"He picked up his hand and said, that's my brother, let me pick him up," their mother, Etenesh, recalls in grief. "Then he shot him too. I saw my sons lying on the road, their blood flowing like water."


Ethiopian Review
also has a partial list of those innocents killed that day:

1. Shibire Desalegn
2. Imamu Ali
3. Girma Alemu
4. Jafer Seid
5. Nebiyu Alemayehu
6. Zulfa Surur
7. Yesuf Abdella
8. Anwar Kiar
9. Million Kebede
10. Dawit Fekadu
11. Dereje Demena
12. Kabtamu Amensisa
13. Asnakech Assefa
14. Tesfaye Delgeba
15. Getnet Ayalew
16. Abrahm
17 Fekadu
17. Leggesse Tulu
18. Melisachew Demissie
19. Wosen Assefa
20. Kasim Ali
21. Tesfaye Adane
22. Yonas Assefa
23. Esubalew Ashenafi
24. Binyam Denbel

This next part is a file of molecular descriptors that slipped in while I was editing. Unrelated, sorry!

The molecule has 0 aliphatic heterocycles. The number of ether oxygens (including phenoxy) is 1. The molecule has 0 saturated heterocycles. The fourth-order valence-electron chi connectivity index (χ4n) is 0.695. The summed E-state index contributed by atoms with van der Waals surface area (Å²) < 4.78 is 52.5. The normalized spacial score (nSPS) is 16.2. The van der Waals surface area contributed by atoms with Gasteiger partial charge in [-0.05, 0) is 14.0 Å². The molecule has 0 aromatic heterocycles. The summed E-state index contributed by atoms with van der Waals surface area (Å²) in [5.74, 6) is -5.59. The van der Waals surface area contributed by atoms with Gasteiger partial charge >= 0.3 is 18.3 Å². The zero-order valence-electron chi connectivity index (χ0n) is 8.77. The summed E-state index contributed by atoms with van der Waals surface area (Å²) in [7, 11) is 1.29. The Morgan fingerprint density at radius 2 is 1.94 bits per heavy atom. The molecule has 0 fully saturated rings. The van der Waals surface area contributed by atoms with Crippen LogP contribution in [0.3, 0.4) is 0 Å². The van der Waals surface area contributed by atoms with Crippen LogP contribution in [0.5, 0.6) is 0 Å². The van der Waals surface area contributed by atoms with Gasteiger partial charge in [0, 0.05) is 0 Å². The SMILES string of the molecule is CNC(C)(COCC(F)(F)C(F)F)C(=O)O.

25. Fikadu Negash
26. Endalkachew Megersa
27. Gezahegn Mengesha
28. Washibhu Kebede
29. Rebuma Eshete
30. Mohammed Hassen
31. Aliyu Yusuf
32. Ermias Fekadu


These ordinary mortals aren't statistics.


South Africans and their friends worldwide remember March 21, 1960 and the Sharpeville Massacre. Ethiopians and their friends in every country should remember June 6, 2005 and the Addis Ababa Massacre. In both places, we can only know what happened to a few officially acknowledged victims. Such brutality is always accompanied by state policy such as the identity politics of apartheid and its revolutionary democractic kin that always cause successive waves of repression and bloodshed that claim uncounted victims throughout a country.

One day we will know the names of all the Oromo, Tigrayan, Amhara, Agew, Anuak and Somali victims who have suffered for the sake of 21st century revolutionary democracy of the EPRDF, 20th century scientific socialism of the Dergue and for the petty desires of the few who stood above all of them. For now, we should acknowledge that they are all out there and always have been.